So, the western culture is characterised by a progressive, context-free universal civil law, transmittable through space and time but the eastern culture is chained to a culture-bound, stagnant customary law, making their society stationary and impeding progress, an example being the Indian civilisation. India, at its heart and soul, is tied to tradition, her masses live in accordance with ‘immemorial’ customs and traditions. Therefore, Maine argues:
“when authority emanates from a source external, when laws
replace observance, without the support of habit… law and sovereignty appear both external and coercive.”
The blunder of the British Empire was to replace legislation with custom, making obvious the rule of an external, alien, coercive power. The remedial step for the embattled British Empire was thus to regress from rule by legislation to rule by custom.
This theory of nativism pioneered by Maine was translated into a ‘new technology of governance’. The colonial government adopted a novel language of protection and preservation, instead of its pre-1857 rhetoric of ‘civilising and assimilating’ the natives. It enunciated a policy of nonintervention in areas of customs, religion, personal laws etc., the explicit document being the Queen’s Proclamation.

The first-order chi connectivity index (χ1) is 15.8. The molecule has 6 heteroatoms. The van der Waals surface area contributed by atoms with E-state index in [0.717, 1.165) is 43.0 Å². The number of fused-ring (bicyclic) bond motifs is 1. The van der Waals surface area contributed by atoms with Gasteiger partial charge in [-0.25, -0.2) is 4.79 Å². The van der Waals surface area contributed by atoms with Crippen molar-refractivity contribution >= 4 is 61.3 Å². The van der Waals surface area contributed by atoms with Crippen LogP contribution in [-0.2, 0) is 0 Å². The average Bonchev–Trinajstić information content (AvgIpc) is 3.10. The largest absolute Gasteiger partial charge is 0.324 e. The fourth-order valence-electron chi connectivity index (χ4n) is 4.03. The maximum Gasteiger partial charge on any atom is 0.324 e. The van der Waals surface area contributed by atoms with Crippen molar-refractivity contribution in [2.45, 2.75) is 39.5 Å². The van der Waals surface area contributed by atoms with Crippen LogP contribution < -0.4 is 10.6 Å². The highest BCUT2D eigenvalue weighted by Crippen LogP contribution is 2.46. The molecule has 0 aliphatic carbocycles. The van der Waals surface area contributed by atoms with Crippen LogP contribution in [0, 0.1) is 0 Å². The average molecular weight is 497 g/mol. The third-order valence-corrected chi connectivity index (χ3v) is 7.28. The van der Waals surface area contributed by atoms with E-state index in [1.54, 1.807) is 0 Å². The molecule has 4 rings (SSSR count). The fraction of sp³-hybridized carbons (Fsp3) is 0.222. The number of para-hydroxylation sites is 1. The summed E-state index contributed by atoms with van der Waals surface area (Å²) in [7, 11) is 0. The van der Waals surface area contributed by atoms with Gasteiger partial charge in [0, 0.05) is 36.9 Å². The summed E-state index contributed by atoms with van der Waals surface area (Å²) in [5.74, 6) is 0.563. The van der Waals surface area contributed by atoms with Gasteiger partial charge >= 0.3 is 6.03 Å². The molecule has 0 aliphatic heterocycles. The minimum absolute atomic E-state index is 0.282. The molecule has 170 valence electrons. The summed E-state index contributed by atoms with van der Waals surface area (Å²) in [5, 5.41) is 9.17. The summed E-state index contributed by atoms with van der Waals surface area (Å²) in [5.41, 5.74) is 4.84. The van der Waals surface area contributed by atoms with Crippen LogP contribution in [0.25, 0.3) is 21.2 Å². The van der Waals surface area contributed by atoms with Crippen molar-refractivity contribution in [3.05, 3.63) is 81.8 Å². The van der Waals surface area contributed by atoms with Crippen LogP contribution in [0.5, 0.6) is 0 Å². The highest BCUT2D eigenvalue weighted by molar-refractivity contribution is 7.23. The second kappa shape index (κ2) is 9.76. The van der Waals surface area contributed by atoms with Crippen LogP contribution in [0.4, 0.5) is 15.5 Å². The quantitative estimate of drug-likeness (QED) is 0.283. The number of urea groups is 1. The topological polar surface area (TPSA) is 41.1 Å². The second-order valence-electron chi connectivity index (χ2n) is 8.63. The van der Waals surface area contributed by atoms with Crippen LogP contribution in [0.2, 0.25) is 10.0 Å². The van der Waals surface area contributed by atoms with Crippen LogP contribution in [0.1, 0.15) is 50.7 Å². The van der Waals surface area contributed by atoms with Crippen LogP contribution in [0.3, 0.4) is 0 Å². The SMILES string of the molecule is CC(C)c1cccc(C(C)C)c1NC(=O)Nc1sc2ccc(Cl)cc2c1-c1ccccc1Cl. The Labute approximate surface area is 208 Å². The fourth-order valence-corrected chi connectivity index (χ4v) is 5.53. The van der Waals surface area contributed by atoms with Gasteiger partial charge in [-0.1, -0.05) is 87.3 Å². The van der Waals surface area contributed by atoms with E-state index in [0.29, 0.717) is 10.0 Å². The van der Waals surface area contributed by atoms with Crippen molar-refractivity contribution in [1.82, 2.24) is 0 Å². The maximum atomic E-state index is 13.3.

Mamdani argues that this policy of noninterference turned into a charter of all-round interference because now the colonial government took upon itself to ‘define the boundary of that in which it will not interfere, those aspects of religion which could not be touched, and also sanctify the ‘authentic’ authority that would define and safeguard religion in its pure form’. Such that in ‘claiming to protect authenticity…the settler defined and pinned the native’.
Indirect rule was ‘the understanding and management of difference’. It reproduced difference as custom and aimed at reframing the subjectivity of the entire native population, not just the native elites. It involved a change in language from exclusion (civilized, uncivilized) to one of inclusion (pluralism and cultural difference). Law was central to the project of indirect rule. As Mamdani points out, before managing difference, the colonial power set about defining it. For instance, Hindu and Muslim Personal laws acquired legal sanction, and minority group rights were institutionalised. Fluid traditional identities morphed into fixed (and potent) political identities. This ‘new and modern technology of rule’ not only acknowledged difference but also ‘shaped, even created difference’.
“it created a system of state-enforced internal discrimination… effectively fragmenting the colonized majority into so many political minorities’.